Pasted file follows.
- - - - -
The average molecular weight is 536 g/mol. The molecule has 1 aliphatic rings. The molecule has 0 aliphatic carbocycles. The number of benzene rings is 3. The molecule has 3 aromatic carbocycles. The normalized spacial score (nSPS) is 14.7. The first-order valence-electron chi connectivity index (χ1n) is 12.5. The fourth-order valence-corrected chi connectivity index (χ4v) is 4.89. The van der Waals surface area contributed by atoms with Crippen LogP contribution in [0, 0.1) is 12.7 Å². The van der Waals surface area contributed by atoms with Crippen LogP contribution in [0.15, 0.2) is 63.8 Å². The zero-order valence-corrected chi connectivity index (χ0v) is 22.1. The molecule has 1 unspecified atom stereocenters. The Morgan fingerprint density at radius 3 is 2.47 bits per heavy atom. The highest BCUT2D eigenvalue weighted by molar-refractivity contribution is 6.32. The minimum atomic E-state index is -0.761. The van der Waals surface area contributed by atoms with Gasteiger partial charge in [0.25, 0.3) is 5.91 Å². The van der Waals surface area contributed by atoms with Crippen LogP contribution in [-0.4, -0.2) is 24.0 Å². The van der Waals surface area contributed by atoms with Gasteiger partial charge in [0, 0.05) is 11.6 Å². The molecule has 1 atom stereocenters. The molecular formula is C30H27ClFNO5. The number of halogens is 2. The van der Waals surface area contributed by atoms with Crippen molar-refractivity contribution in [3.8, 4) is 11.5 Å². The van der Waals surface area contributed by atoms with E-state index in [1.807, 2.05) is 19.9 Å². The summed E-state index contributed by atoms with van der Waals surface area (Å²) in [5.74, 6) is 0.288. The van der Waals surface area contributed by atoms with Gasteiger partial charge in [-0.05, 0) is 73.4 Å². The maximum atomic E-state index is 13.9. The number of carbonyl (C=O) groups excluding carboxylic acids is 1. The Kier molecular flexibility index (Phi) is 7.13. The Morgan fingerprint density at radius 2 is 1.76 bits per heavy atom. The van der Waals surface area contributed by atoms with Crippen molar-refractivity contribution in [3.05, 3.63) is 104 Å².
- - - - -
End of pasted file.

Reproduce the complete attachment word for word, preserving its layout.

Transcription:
The average molecular weight is 536 g/mol. The molecule has 1 aliphatic rings. The molecule has 0 aliphatic carbocycles. The number of benzene rings is 3. The molecule has 3 aromatic carbocycles. The normalized spacial score (nSPS) is 14.7. The first-order valence-electron chi connectivity index (χ1n) is 12.5. The fourth-order valence-corrected chi connectivity index (χ4v) is 4.89. The van der Waals surface area contributed by atoms with Crippen LogP contribution in [0, 0.1) is 12.7 Å². The van der Waals surface area contributed by atoms with Crippen LogP contribution in [0.15, 0.2) is 63.8 Å². The zero-order valence-corrected chi connectivity index (χ0v) is 22.1. The molecule has 1 unspecified atom stereocenters. The Morgan fingerprint density at radius 3 is 2.47 bits per heavy atom. The highest BCUT2D eigenvalue weighted by molar-refractivity contribution is 6.32. The minimum atomic E-state index is -0.761. The van der Waals surface area contributed by atoms with Gasteiger partial charge in [0.25, 0.3) is 5.91 Å². The van der Waals surface area contributed by atoms with Crippen LogP contribution in [-0.4, -0.2) is 24.0 Å². The van der Waals surface area contributed by atoms with Gasteiger partial charge in [0, 0.05) is 11.6 Å². The molecule has 1 atom stereocenters. The molecular formula is C30H27ClFNO5. The number of halogens is 2. The van der Waals surface area contributed by atoms with Crippen molar-refractivity contribution in [3.8, 4) is 11.5 Å². The van der Waals surface area contributed by atoms with E-state index in [1.807, 2.05) is 19.9 Å². The summed E-state index contributed by atoms with van der Waals surface area (Å²) in [5.74, 6) is 0.288. The van der Waals surface area contributed by atoms with Gasteiger partial charge in [-0.05, 0) is 73.4 Å². The maximum atomic E-state index is 13.9. The number of carbonyl (C=O) groups excluding carboxylic acids is 1. The Kier molecular flexibility index (Phi) is 7.13. The Morgan fingerprint density at radius 2 is 1.76 bits per heavy atom. The van der Waals surface area contributed by atoms with Crippen molar-refractivity contribution in [3.05, 3.63) is 104 Å².